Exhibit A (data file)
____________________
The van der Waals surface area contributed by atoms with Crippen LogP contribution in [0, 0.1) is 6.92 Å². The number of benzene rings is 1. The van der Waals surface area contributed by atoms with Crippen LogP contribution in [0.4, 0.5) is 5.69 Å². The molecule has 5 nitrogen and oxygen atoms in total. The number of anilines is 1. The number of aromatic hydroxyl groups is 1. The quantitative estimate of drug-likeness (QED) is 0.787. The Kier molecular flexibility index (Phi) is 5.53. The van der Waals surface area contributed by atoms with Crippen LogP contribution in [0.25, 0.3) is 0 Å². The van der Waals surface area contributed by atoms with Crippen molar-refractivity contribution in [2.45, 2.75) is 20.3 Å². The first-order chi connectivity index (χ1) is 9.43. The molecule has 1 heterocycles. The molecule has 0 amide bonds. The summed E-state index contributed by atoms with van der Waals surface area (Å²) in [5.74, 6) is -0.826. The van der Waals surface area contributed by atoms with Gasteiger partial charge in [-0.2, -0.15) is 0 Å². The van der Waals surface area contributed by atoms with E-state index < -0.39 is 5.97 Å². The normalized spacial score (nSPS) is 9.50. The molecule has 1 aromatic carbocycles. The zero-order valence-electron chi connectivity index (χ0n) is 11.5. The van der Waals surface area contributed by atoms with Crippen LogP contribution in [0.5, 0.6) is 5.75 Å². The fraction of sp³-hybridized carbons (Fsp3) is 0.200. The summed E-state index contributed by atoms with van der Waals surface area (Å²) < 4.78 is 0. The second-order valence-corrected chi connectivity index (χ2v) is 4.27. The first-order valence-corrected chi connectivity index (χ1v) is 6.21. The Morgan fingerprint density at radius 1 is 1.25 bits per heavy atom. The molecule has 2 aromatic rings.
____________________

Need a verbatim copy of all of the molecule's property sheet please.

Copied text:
The van der Waals surface area contributed by atoms with Crippen LogP contribution in [0, 0.1) is 6.92 Å². The number of benzene rings is 1. The van der Waals surface area contributed by atoms with Crippen LogP contribution in [0.4, 0.5) is 5.69 Å². The molecule has 5 nitrogen and oxygen atoms in total. The number of anilines is 1. The number of aromatic hydroxyl groups is 1. The quantitative estimate of drug-likeness (QED) is 0.787. The Kier molecular flexibility index (Phi) is 5.53. The van der Waals surface area contributed by atoms with Crippen LogP contribution in [0.25, 0.3) is 0 Å². The van der Waals surface area contributed by atoms with Crippen molar-refractivity contribution in [2.45, 2.75) is 20.3 Å². The first-order chi connectivity index (χ1) is 9.43. The molecule has 1 heterocycles. The molecule has 0 amide bonds. The summed E-state index contributed by atoms with van der Waals surface area (Å²) in [5.74, 6) is -0.826. The van der Waals surface area contributed by atoms with Gasteiger partial charge in [-0.2, -0.15) is 0 Å². The van der Waals surface area contributed by atoms with E-state index < -0.39 is 5.97 Å². The normalized spacial score (nSPS) is 9.50. The molecule has 1 aromatic carbocycles. The zero-order valence-electron chi connectivity index (χ0n) is 11.5. The van der Waals surface area contributed by atoms with Crippen LogP contribution in [0.5, 0.6) is 5.75 Å². The fraction of sp³-hybridized carbons (Fsp3) is 0.200. The summed E-state index contributed by atoms with van der Waals surface area (Å²) < 4.78 is 0. The second-order valence-corrected chi connectivity index (χ2v) is 4.27. The first-order valence-corrected chi connectivity index (χ1v) is 6.21. The Morgan fingerprint density at radius 1 is 1.25 bits per heavy atom. The molecule has 2 aromatic rings.